Say it with me now…DATE NIGHT!

Any solid couple knows it’s important to carve out time to reconnect and regroup with one another. What this might look like from a sales and marketing perspective could be a weekly revenue meeting. It’s critical for sales and marketing leadership to check-in on a regular basis to answer questions like:

  • How is marketing tracking against their KPIs?
  • How is that directly impacting business development?
  • How is all of this impacting sales?
  • What can you do to better support each team in reaching their goals?

There are so many leading indicators of a potential missed quarter that can be detected and course corrected early on with these meetings.

Honesty is the best policy

It’s important to remember there is no good guys or bad guys in a relationship. It takes two to tango. Ultimately, compromise is the only way for all parties to agree (and be happy) with a solution. Transparency is key; reporting in Salesforce is no different.

I can’t stress this enough: Sharing is caring! Share your reports. In fact, create dashboards that align from MQL to SQO to Closed Won Revenue while you’re at it. It’s so important to go into your weekly meetings with “one view of the truth”, keeping secrets or hiding potential gaps only will only create more problems down the road.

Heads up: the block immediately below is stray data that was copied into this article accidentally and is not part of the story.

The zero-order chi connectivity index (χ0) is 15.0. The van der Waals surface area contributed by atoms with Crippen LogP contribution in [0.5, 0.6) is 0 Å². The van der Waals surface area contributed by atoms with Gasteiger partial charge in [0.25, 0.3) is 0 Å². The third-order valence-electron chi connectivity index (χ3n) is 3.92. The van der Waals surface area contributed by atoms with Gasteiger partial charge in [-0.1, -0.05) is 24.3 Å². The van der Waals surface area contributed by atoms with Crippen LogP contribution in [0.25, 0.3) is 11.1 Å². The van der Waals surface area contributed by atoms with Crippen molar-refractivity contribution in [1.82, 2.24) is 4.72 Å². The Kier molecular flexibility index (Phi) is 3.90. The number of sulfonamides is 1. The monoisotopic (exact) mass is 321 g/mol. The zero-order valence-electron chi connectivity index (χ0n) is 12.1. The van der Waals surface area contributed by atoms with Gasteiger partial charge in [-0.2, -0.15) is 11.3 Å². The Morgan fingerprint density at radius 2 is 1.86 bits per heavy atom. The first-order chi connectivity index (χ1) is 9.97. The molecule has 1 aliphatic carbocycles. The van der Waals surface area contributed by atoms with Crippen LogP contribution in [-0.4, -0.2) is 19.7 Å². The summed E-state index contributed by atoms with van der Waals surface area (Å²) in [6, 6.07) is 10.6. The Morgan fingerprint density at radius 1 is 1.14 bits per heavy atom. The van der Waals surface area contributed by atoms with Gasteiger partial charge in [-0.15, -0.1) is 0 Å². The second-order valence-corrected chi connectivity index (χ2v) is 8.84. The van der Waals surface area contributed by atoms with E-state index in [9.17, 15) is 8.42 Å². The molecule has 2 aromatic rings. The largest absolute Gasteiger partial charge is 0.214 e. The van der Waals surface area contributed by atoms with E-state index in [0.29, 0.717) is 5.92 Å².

Remember: You’re in this together

Sales and marketing alignment is fundamentally a team sport. Having a “we” rather than a “me” mentality is crucial to planning and executing coordinated plays. What this looks like at LookBookHQ is having a shared view of who our Ideal Customer Profile (ICP) is. The best way to build out an ICP list is by looked at both marketing data as well as sales’ experiences.

Here are some other ways LookBookHQ we adopted a team sport mentality to launch coordinated campaigns and ABM plays:

  • Since business development reports into marketing, there’s always open lines of communication and these extend all the way up to our VP of Marketing and CEO
  • Weekly cross-functional meetings help us predict potential gaps and problems so we can be more proactive rather than reactive

Marketing created tools for sales to use in coordination with ABM plays. As a result we’ve seen SQO conversion rates increase by 10%! Some examples of these include:

  • Sending video direct mailers to ICP accounts
  • Creating sales emails that align to our marketing messaging
  • Building talk tracks for sales that directly align with marketing’s email outreach so we’re in sync every step of the way
  • Sales decks are a collaboration from both teams to ensure our messaging is aligned from first nurture email, to cold call, to scheduled demo

As a result of our cohabitation and communication efforts, BDRs now fully understand how our marketing team operates, what they care about, and how everything aligns with our goals on the sales side. Our marketing team holds themselves just as accountable for sales’ KPIs, targets, and goals so successes and wins are shared.

This session can help set a solid foundation for a long-lasting and blissful sales and marketing relationship. Future sessions will help you continue your journey to having a well-oiled marketing and sales machine – a true partnership.

  • Session 2: What’s in a lead? Let me count the ways
  • Session 3: Why long distance relationships don’t work
  • Session 4: Helping your partner be their best selves
Written By
Markie Browning
Markie is Director of Strategic Accounts at PayBright.